Old meets new: St. Johns likes ‘small town’ feel

Growth providing boost to longtime businesses

The Man's Shop in the St. Johns area of Portland, Sept. 25, 2015 (KOIN)
The Man's Shop in the St. Johns area of Portland, Sept. 25, 2015 (KOIN)

PORTLAND, Ore. (KOIN) — For 75 years, The Man’s Shop has been right in the middle of the St. Johns business area and has seen a lot of change over the decades.

But owners say the one thing that keeps drawing people into the neighborhood is “the small town atmosphere,” said Jerry Leveton, the owner of The Man’s Shop.

It wasn’t hard to see that atmosphere on Friday. When Roosevelt High School’s homecoming parade marched down Lombard, business owners stepped out to wave and watch.

The Man's Shop in the St. Johns area of Portland, Sept. 25, 2015 (KOIN)
The Man’s Shop in the St. Johns area of Portland, Sept. 25, 2015 (KOIN)

“It’s critical that we hold onto that (small town feel), and how you do it is a challenging question,” said Lindsay Jensen, the executive director of St. Johns Main Street.

New development is in the area. An apartment complex is slated to go in, townhomes are coming and more apartments are planned.

With them come concerns about parking, rising rents and rising property taxes.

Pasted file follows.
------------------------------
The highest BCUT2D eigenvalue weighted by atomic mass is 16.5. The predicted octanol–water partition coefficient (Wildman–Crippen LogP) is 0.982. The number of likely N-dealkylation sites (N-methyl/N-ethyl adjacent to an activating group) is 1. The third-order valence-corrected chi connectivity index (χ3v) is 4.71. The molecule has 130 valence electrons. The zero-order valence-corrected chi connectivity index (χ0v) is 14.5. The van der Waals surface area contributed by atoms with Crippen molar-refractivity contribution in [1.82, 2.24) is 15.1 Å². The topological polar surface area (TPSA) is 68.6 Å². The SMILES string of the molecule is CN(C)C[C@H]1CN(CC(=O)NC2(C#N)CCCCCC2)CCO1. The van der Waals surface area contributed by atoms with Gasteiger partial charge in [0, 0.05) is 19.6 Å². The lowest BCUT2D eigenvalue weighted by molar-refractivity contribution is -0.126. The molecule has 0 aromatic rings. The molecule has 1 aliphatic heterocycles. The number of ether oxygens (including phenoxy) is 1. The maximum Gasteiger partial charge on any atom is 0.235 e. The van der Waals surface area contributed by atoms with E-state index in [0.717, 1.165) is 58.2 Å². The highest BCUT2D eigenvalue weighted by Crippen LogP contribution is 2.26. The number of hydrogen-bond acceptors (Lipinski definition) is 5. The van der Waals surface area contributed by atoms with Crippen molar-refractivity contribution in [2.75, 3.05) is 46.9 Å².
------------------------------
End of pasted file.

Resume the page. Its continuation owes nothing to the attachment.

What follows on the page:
Jensen said they hear about these struggles from residents “constantly, daily.”

But the growth is also providing a boost to long time businesses like The Man’s Shop.

“The amount of customers new in the last 2 to 3 years is just tremendous,” Leveton told KOIN 6 News. “It’s really helped us keep going.”

At the other end of the spectrum is a new business called Therapy. They’ve only been open for 6 weeks, and it’s the owners’ first store outside the San Francisco Bay Area. They came here because of the neighborhood and the city.

Therapy’s Brittney Nicolulis said they’ve been “getting a lot of good feedback and positivity.”

The change is happening. No need to look far for proof. The question is if the history in St. Johns can coexist with the change.

“It’s a small town community, which is wonderful and a lot of people like to keep it that way,” Leveton said, “which is going to be difficutl to do.”

Jensen said it is a “crucial time for people to just get involved” and advocate for affordable housing because of the concerns about businesses and residents being priced out of the neighborhood.

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